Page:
Levy prefers to keep most of the powers in his own hands, as was the case during the tenure of his predecessor, Moshe Bar Siman Tov. The problem is that Israel had more luck than brains during the first wave of the coronavirus, and those improvisations won’t suffice to extricate ourselves from the second wave.

The one who was supposed to get into the thick of things now is Netanyahu. Last week his bureau claimed that the prime minister actually supports the appointment of a coronavirus czar. But almost in the same breath his confidants said there is no need for one, probably because they consider Netanyahu a born manager. But this same exceptional person is still in his summer swoon regarding the fight against the coronavirus, despite his daily promises that he is working around the clock for us, the citizens.

Director General of the Health Ministry, Chezy Levy on July 13, 2020.
Director General of the Health Ministry, Chezy Levy on July 13, 2020.Credit: Ohad Zwigenberg

What’s needed now, according to most experts, is not the sophistication of rocket scientists. The government must bring order into the structure of the apparatus for handling the coronavirus, to finally establish the system for breaking the chain of contagion and ensure an efficient flow of information about the illness, in the hope that the restrictions has already imposed on the economy can halt the pace of the virus’ spread.

None of that is happening, and in the end we will slide back into a full lockdown, with the excuse that the virus is out of control, resulting in greater economic devastation.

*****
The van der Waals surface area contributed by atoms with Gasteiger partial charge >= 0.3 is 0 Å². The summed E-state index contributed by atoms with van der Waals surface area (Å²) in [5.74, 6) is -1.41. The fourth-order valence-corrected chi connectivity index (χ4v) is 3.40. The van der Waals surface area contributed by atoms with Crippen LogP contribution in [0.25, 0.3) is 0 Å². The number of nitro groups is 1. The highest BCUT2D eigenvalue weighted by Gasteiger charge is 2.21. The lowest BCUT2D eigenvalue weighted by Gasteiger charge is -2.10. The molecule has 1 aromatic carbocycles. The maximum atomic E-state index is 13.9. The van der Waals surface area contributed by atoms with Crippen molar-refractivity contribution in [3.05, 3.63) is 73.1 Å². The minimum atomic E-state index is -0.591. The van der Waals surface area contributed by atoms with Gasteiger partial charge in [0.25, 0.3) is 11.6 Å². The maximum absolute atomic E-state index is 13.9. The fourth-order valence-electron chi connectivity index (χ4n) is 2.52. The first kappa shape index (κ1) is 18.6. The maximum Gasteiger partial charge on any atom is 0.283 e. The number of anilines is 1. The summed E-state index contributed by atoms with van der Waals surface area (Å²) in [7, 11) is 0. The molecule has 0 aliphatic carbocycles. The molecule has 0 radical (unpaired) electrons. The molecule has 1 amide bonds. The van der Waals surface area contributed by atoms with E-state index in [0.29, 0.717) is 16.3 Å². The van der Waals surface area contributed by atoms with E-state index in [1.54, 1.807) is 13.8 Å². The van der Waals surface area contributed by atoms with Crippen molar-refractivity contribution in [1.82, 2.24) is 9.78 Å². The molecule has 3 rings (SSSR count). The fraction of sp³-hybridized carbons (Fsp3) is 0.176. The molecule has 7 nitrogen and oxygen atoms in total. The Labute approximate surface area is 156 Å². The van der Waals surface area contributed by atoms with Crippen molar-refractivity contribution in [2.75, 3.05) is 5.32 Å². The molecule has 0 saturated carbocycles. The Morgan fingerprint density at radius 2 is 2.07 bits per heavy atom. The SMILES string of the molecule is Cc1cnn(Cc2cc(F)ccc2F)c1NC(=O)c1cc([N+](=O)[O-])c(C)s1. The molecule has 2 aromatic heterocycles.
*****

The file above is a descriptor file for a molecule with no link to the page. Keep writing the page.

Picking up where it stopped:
Maj. Gen. (res.) Amos Yadlin, head of the Institute for National Security Studies, reflected prevailing opinion when he tweeted, “The government’s failure in the coronavirus crisis has the dimensions of a national failure. Now there is already a need for a state commission of inquiry.”

Others are comparing the government’s dysfunction to our most traumatic historical failure, the Yom Kippur War. Above everything hovers the lack of public confidence in the government’s steps. In such an atmosphere, it’s no wonder a regional radio station announced Monday it will launch a weekly program presented by Prof. Yoram Lass, the national “pandemic denier.”

This is happening when European countries like Austria are doing a much better job of dealing with the coronavirus. In about four months it will be winter, when there is a worldwide fear of more widespread illness, mainly due to the anticipated overlap between the coronavirus with the seasonal flu virus. The Israeli government has not even begun to discuss this; it is preoccupied with the question of how to stop the present wave.

The situation is not desperate, though. The population is young relative to that of European countries, and thus less likely to die from the virus. Medical teams here function on a high level, despite years in which the budgetary order or priorities pushed the health care system to the bottom. But what we are watching is a train wreck in slow motion, which probably could have been prevented with the help of greater government involvement and a clear chain of command.